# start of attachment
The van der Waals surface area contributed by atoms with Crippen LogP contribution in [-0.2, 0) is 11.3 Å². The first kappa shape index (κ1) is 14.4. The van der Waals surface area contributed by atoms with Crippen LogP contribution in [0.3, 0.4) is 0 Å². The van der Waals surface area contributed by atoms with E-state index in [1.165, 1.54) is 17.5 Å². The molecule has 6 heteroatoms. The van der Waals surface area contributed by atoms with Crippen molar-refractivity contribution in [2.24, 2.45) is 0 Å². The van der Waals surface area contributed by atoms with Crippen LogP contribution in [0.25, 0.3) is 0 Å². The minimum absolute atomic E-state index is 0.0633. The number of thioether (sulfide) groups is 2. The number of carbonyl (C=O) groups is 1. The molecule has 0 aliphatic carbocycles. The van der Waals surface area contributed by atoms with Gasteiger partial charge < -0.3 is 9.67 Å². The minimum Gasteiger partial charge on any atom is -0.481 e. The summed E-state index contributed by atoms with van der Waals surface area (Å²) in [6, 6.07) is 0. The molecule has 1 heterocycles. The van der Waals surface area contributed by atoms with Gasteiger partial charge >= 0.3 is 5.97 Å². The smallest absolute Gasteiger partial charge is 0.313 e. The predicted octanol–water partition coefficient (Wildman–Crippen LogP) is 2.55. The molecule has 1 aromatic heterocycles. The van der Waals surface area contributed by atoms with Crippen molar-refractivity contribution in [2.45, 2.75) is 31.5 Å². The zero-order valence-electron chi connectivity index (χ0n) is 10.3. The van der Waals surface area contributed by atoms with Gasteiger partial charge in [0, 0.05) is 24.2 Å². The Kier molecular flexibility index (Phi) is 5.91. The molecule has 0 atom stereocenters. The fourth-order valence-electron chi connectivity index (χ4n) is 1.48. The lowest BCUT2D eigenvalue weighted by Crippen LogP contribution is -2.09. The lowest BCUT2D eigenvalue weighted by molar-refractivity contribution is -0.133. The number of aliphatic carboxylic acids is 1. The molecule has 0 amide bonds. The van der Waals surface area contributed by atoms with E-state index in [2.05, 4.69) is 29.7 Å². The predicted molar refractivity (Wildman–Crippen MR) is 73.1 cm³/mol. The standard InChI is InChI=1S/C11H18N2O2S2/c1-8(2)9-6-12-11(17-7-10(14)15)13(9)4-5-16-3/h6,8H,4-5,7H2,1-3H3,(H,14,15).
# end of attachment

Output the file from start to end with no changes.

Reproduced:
The van der Waals surface area contributed by atoms with Crippen LogP contribution in [-0.2, 0) is 11.3 Å². The first kappa shape index (κ1) is 14.4. The van der Waals surface area contributed by atoms with Crippen LogP contribution in [0.3, 0.4) is 0 Å². The van der Waals surface area contributed by atoms with E-state index in [1.165, 1.54) is 17.5 Å². The molecule has 6 heteroatoms. The van der Waals surface area contributed by atoms with Crippen molar-refractivity contribution in [2.24, 2.45) is 0 Å². The van der Waals surface area contributed by atoms with Crippen LogP contribution in [0.25, 0.3) is 0 Å². The minimum absolute atomic E-state index is 0.0633. The number of thioether (sulfide) groups is 2. The number of carbonyl (C=O) groups is 1. The molecule has 0 aliphatic carbocycles. The van der Waals surface area contributed by atoms with Gasteiger partial charge < -0.3 is 9.67 Å². The minimum Gasteiger partial charge on any atom is -0.481 e. The summed E-state index contributed by atoms with van der Waals surface area (Å²) in [6, 6.07) is 0. The molecule has 1 heterocycles. The van der Waals surface area contributed by atoms with Gasteiger partial charge >= 0.3 is 5.97 Å². The smallest absolute Gasteiger partial charge is 0.313 e. The predicted octanol–water partition coefficient (Wildman–Crippen LogP) is 2.55. The molecule has 1 aromatic heterocycles. The van der Waals surface area contributed by atoms with Crippen molar-refractivity contribution in [2.45, 2.75) is 31.5 Å². The zero-order valence-electron chi connectivity index (χ0n) is 10.3. The van der Waals surface area contributed by atoms with Gasteiger partial charge in [0, 0.05) is 24.2 Å². The Kier molecular flexibility index (Phi) is 5.91. The molecule has 0 atom stereocenters. The fourth-order valence-electron chi connectivity index (χ4n) is 1.48. The lowest BCUT2D eigenvalue weighted by Crippen LogP contribution is -2.09. The lowest BCUT2D eigenvalue weighted by molar-refractivity contribution is -0.133. The number of aliphatic carboxylic acids is 1. The molecule has 0 amide bonds. The van der Waals surface area contributed by atoms with E-state index in [2.05, 4.69) is 29.7 Å². The predicted molar refractivity (Wildman–Crippen MR) is 73.1 cm³/mol. The standard InChI is InChI=1S/C11H18N2O2S2/c1-8(2)9-6-12-11(17-7-10(14)15)13(9)4-5-16-3/h6,8H,4-5,7H2,1-3H3,(H,14,15).